The SynchNeuro project, started in 2013 and co-financed by the French ANR and the Digiteo research network, proposes a multidisciplinary research effort to investigate methodologies for the analysis and control of neuronal synchronization and their application to the treatment of neurological diseases by closed-loop DBS, based on optogenetics data. The aim is to understand the underlying neurological phenomena and to develop closed-loop real-time DBS controllers that intelligently and autonomously alter pathological oscillations.
More precisely, four objectives will be addressed. First, a firing-rate model of basal ganglia under photostimulation will be developed based on in vivo primate data. This modelling and identification will be performed on both healthy and Parkinsonian primates. In order to interpret the neurophysiological data acquired by optogenetics and in vivo extracellular recordings, the raw data needs to be processed and analysed. This involves the implementation of a spike sorting method  and the development of a stochastic model for parameter identification. Those parameters will later be used to develop a more precise model of the neural populations, including the specificity of photostimulation. Second, based on this firing-rate model, analytical conditions for the pathological oscillations onset will be developed using tools from nonlinear control theory. Third, innovative closed-loop DBS signals that adapt in real-time to the recorded brain activity will be designed in order to attenuate the pathological oscillations. These DBS signals are expected to be more efficient and more respectful than existing open-loop DBS strategies. Finally, both the population model and the developed DBS signals will be validated numerically and in vivo. The overall setup is reported in Figure 1.
Figure 1: Schematic description of the SynchNeuro strategy. Electrical measurements of single spike recordings in specific brain structures, thanks to permanently implanted electrodes, allow to estimate the firing rate of the whole neuronal population after spike sorting and probabilistic identification. The estimated firing rate is then used off-line to identify the dynamical properties of the neuronal activity and to deduce the optimal tuning of the control gains. It is also used on-line to provide a real-time photostimulation feedback, using optogenetics, to reduce the magnitude of pathological oscillations.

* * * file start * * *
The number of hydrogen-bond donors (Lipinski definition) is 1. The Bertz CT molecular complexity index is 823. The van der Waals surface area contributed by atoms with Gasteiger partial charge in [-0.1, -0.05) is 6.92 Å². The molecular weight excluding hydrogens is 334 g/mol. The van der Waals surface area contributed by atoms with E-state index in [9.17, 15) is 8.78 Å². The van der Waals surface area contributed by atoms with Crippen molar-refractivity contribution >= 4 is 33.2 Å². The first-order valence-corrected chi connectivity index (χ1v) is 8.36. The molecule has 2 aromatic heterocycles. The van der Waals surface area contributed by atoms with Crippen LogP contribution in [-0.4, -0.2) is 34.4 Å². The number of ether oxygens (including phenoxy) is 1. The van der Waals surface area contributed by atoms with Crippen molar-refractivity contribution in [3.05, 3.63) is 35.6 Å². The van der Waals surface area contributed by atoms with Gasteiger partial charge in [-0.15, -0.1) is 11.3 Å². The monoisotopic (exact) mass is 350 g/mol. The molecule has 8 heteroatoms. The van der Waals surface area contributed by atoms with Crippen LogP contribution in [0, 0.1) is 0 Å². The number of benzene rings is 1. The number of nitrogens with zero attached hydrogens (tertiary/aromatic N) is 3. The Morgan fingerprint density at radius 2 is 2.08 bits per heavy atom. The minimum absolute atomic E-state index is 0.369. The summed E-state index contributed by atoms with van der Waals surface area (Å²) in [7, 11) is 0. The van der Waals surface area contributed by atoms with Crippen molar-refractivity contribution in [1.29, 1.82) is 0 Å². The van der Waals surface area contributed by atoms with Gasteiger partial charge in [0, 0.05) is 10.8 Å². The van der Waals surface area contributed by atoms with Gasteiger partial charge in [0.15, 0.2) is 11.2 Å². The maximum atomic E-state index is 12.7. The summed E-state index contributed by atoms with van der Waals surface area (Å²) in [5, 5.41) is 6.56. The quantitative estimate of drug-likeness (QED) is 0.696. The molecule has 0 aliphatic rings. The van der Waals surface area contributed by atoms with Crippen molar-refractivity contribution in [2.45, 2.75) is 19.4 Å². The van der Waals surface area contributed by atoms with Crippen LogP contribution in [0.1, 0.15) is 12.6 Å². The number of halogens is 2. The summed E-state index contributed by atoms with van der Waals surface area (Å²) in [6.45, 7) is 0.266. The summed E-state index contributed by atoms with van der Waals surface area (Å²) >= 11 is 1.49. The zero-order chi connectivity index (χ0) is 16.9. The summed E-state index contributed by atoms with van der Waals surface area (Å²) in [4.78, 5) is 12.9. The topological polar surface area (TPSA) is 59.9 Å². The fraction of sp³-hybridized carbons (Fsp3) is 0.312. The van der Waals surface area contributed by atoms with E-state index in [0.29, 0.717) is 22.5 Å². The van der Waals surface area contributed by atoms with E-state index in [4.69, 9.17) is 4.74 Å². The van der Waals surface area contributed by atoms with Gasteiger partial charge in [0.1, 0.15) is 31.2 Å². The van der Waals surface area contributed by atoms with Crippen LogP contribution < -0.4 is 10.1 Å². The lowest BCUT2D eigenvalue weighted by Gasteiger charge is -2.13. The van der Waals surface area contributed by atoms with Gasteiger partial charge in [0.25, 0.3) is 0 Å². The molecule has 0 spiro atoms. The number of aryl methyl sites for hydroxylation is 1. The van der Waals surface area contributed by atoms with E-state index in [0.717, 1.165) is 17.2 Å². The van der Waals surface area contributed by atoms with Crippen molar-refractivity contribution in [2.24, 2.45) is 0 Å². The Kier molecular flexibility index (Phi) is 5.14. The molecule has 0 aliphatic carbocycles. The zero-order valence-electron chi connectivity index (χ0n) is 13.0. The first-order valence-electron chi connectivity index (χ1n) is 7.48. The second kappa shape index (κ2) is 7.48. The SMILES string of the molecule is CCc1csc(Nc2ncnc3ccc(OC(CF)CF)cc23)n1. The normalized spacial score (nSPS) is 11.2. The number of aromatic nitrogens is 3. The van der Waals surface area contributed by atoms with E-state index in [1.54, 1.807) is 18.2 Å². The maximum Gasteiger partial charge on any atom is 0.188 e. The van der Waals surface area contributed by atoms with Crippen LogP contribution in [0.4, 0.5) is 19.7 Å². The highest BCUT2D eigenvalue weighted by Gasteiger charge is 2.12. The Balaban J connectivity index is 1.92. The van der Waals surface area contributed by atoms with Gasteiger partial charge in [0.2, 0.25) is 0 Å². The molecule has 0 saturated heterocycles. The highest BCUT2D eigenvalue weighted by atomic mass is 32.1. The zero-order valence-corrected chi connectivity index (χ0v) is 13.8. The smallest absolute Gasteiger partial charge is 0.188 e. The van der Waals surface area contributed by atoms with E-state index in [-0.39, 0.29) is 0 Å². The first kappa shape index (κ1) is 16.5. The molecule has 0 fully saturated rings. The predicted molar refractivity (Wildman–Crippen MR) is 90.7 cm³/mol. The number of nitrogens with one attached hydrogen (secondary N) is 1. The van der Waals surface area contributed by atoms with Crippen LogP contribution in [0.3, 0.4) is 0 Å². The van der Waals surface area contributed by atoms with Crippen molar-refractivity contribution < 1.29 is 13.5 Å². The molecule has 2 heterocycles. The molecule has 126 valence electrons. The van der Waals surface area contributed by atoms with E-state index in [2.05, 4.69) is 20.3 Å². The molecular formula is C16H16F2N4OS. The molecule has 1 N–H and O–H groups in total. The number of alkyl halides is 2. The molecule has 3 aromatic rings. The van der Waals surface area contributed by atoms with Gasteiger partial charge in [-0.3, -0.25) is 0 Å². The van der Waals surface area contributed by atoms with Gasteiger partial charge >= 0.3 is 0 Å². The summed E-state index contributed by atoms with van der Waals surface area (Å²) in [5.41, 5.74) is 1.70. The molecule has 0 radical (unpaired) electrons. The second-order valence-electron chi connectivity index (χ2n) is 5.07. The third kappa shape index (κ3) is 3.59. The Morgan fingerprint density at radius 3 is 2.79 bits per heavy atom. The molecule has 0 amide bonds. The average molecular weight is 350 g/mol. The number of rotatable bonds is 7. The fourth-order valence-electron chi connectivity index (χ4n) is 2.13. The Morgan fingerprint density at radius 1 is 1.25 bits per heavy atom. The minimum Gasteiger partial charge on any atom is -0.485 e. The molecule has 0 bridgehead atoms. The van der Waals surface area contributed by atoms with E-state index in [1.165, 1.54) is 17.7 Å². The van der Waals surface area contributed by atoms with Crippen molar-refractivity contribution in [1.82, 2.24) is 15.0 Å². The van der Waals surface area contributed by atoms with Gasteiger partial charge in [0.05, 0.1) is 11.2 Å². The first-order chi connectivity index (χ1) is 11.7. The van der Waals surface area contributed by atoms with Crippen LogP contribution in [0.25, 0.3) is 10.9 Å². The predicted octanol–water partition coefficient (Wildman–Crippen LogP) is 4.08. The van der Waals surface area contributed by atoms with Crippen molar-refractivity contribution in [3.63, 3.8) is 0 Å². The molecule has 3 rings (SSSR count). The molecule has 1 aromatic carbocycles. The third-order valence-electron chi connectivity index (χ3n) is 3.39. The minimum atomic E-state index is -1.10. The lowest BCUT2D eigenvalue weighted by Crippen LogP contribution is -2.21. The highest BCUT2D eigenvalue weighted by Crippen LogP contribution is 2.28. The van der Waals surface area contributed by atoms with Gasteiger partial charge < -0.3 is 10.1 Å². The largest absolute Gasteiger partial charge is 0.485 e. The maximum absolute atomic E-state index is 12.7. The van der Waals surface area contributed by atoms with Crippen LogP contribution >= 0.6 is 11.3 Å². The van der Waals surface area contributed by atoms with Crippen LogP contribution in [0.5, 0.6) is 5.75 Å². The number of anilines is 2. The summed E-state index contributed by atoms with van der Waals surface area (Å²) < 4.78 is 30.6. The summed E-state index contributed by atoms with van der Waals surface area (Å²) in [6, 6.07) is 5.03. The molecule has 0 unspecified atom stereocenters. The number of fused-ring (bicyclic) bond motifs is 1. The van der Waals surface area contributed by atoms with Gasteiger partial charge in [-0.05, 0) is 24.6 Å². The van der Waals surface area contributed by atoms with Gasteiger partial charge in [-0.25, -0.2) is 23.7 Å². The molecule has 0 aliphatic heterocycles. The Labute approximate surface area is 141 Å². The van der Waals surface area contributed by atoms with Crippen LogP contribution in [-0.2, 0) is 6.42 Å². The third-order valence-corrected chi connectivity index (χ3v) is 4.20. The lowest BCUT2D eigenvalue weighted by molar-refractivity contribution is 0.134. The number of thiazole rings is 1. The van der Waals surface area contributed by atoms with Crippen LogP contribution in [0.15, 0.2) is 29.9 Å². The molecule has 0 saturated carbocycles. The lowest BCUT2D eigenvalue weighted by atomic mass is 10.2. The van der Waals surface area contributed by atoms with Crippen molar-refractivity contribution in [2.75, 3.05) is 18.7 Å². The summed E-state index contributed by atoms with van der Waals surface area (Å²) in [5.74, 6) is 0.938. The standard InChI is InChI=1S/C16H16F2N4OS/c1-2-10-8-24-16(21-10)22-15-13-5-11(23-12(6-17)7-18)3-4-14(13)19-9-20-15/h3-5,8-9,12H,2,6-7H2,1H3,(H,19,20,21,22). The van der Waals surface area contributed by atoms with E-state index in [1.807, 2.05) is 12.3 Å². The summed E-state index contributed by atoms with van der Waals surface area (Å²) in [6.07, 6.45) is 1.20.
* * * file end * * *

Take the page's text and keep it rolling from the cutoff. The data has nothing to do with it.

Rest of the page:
By adapting control techniques and theoretical background to the specific constraints imposed by DBS (model imprecision, limited measurements and actuation, nonlinearities), decisive improvements in terms of adaptation, side effects and energy consumption can be expected. The optimization of the DBS technique is a perfect illustration of the gains that can be achieved through a closer interaction between control engineering and neuroscience.
Acknowledgement: R. Aron-Badin (CEA MIRCen) and P. Hantraye (CEA MIRCen), L. Greco (L2S) and S. Palfi (APHP H. Mondor hospital) are also partners of the SynchNeuro project and have contributed to this article. This work has received support from the French ANR project SynchNeuro, the French Digiteo project NEUROSYNCH, the French institute iCODE, and the European FP7 Network of Excellence HYCON2.
 A.L. Benabid et al.: “Long-term suppression of tremor by chronic stimulation of the ventral intermediate thalamic nucleus”, The Lancet, 337(8738), pp.403–406, 1991
 E.S. Boyden et al.: “Millisecond-timescale, genetically targeted optical control of neural activity”, Nature Neuroscience, 8(9), pp.1263–1268, 2005.
 C. Pouzat, O. Mazor, G. Laurent: “Using noise signature to optimize spike-sorting and to assess neuronal classification quality”, journal of neuroscience methods, 122, pp.43–57, 2005.
L2S, University Paris Sud 11,